Doctors call for clarity on roles, responsibilities in collaborative care
Papers come as doctors are in negotiations with the province
At a time when multiple professionals are playing a bigger role in primary care, two papers released Wednesday call for clearly defined roles for family physicians in collaborative care settings.
Titled The Backbone of Primary Health Care: The role and value of family physicians in Nova Scotia, the work is a joint effort by Doctors Nova Scotia and the Nova Scotia College of Family Physicians.
Dr. Tim Holland, president of Doctors Nova Scotia, said the doctors thought it was important to articulate what they see as the role and value of family doctors in collaborative care teams.
Uncertainty leads to frustration
Holland, who works in several collaborative settings, said when the teams work, they're an excellent way to serve patients. The problem, he said, comes when members of a team are uncertain of their roles and responsibilities.
"Understanding the unique value that you bring the team allows you to also respect the unique value that they bring so that you can all work together to be able to deliver the best care," he said.
Some doctors have grown frustrated about the uncertainty of how they fit in the system, he said, and that uncertainty can lead to people feeling threatened. Often when there is that frustration, it has be directed at the increased role nurse practitioners are playing in primary care.
Holland said while the papers set out what doctors believe to be their unique diagnostic skills and ability to treat complex patients, they aren't intended to be negative toward other members of health-care teams.
"We didn't want it to be territorial," said Holland. "We wanted this to be simply about where the family physician fits into this, solely about where they fit into the team and how the can interface best with those teams."
Negotiations ongoing with government
The papers come at a pivotal time for doctors, as they are negotiating a new master agreement with the provincial government. Holland said the timing of the release is coincidental, given the papers were almost two years in the making.
Still, the papers also reiterate calls for new payment models for doctors and increased remuneration at a time when Nova Scotia ranks near the bottom of physician compensation in the country.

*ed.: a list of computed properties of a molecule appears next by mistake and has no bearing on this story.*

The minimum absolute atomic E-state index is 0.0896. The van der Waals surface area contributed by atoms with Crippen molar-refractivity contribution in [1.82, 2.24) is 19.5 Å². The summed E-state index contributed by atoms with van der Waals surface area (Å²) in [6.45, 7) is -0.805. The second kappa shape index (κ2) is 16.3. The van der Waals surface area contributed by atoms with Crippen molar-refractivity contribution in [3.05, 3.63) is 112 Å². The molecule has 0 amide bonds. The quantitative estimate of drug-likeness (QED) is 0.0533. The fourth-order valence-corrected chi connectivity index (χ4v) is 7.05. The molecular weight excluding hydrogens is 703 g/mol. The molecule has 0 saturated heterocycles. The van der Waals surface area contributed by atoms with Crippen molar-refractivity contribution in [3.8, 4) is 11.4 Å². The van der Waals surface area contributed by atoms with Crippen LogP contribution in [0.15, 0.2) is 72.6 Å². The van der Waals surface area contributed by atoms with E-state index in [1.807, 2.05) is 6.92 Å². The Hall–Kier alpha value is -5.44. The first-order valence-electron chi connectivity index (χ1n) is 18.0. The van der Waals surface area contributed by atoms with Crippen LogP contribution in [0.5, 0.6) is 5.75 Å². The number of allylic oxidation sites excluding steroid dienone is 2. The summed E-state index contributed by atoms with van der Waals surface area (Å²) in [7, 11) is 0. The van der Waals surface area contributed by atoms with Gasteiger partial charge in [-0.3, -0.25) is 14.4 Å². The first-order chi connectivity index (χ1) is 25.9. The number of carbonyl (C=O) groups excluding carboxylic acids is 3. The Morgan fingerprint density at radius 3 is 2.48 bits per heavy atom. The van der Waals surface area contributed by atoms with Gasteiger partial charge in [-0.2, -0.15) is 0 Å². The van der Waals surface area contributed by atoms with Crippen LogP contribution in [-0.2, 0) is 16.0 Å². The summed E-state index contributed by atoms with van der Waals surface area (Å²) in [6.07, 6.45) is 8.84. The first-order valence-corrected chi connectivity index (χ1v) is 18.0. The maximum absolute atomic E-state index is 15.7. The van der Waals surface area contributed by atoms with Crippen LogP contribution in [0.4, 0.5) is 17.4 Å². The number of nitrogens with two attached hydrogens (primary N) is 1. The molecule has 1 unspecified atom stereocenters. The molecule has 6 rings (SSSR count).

Katherine Fierlbeck, a political scientist at Dalhousie University who studies health policy, said she's not surprised by the doctors' efforts to highlight their strengths and value to the system.
"My first inclination is to think if I were in their shoes, I'd be doing the exact same thing," she said.
Fierlbeck noted the province, through necessity, has built a primary care system relying on a variety of professions, including paramedics, pharmacists and nurse practitioners, as it contends with doctor shortages. The irony is the province is seen as innovative for the move, she said.
Feeling taken for granted
Both Holland and Fierlbeck agreed the role of family doctors has started to shift, with less complex cases falling to other providers while physicians spend more time focusing on challenging patients.
The problem, said Fierlbeck, is compensation hasn't kept up with that shift and so there's a sense the bottom line for doctors is being chipped away at as they are asked to spend more and more time with complex patient visits that take longer.
"I do think they're concerned that they're being taken for granted," she said.
A spokesperson for the provincial Health Department said health authority officials work closely with collaborative care practices as teams are developed and evolve and roles are clarified. Evaluation is part of the process, Tracy Barron said in an email.
"In many cases, a physician co-leads the team and teams decide how to effectively support patients," she wrote.